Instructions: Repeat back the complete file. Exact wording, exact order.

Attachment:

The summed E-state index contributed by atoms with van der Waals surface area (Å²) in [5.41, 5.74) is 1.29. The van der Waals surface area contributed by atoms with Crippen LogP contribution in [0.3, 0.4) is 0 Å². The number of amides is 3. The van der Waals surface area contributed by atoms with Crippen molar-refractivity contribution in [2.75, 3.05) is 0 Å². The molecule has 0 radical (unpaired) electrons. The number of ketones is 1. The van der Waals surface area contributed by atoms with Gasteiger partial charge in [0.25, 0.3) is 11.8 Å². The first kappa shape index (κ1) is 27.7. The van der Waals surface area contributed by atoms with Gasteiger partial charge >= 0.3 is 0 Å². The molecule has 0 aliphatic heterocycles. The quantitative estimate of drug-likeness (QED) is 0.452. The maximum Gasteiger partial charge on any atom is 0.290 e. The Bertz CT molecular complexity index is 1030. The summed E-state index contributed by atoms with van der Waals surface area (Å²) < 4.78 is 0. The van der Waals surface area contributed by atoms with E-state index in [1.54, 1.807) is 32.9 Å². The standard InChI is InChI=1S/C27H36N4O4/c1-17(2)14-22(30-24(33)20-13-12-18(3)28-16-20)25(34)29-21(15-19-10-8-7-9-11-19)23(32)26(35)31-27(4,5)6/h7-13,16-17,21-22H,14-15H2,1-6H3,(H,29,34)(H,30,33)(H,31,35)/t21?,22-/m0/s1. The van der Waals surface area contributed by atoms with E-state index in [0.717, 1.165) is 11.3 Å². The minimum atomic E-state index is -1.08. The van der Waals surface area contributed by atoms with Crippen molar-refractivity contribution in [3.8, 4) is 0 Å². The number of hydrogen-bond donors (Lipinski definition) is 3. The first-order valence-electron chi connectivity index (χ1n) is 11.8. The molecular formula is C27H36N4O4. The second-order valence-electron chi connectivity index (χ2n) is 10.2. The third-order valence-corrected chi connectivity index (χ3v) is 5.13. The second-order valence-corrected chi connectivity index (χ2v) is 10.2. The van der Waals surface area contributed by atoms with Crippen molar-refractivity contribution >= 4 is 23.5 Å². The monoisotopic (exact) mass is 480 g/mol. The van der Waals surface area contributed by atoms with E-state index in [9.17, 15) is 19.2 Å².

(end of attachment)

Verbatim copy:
The summed E-state index contributed by atoms with van der Waals surface area (Å²) in [5.41, 5.74) is 1.29. The van der Waals surface area contributed by atoms with Crippen LogP contribution in [0.3, 0.4) is 0 Å². The number of amides is 3. The van der Waals surface area contributed by atoms with Crippen molar-refractivity contribution in [2.75, 3.05) is 0 Å². The molecule has 0 radical (unpaired) electrons. The number of ketones is 1. The van der Waals surface area contributed by atoms with Gasteiger partial charge in [0.25, 0.3) is 11.8 Å². The first kappa shape index (κ1) is 27.7. The van der Waals surface area contributed by atoms with Gasteiger partial charge >= 0.3 is 0 Å². The molecule has 0 aliphatic heterocycles. The quantitative estimate of drug-likeness (QED) is 0.452. The maximum Gasteiger partial charge on any atom is 0.290 e. The Bertz CT molecular complexity index is 1030. The summed E-state index contributed by atoms with van der Waals surface area (Å²) < 4.78 is 0. The van der Waals surface area contributed by atoms with E-state index in [1.54, 1.807) is 32.9 Å². The standard InChI is InChI=1S/C27H36N4O4/c1-17(2)14-22(30-24(33)20-13-12-18(3)28-16-20)25(34)29-21(15-19-10-8-7-9-11-19)23(32)26(35)31-27(4,5)6/h7-13,16-17,21-22H,14-15H2,1-6H3,(H,29,34)(H,30,33)(H,31,35)/t21?,22-/m0/s1. The van der Waals surface area contributed by atoms with E-state index in [0.717, 1.165) is 11.3 Å². The minimum atomic E-state index is -1.08. The van der Waals surface area contributed by atoms with Crippen molar-refractivity contribution in [3.8, 4) is 0 Å². The number of hydrogen-bond donors (Lipinski definition) is 3. The first-order valence-electron chi connectivity index (χ1n) is 11.8. The molecular formula is C27H36N4O4. The second-order valence-electron chi connectivity index (χ2n) is 10.2. The third-order valence-corrected chi connectivity index (χ3v) is 5.13. The second-order valence-corrected chi connectivity index (χ2v) is 10.2. The van der Waals surface area contributed by atoms with Crippen molar-refractivity contribution >= 4 is 23.5 Å². The monoisotopic (exact) mass is 480 g/mol. The van der Waals surface area contributed by atoms with E-state index in [9.17, 15) is 19.2 Å².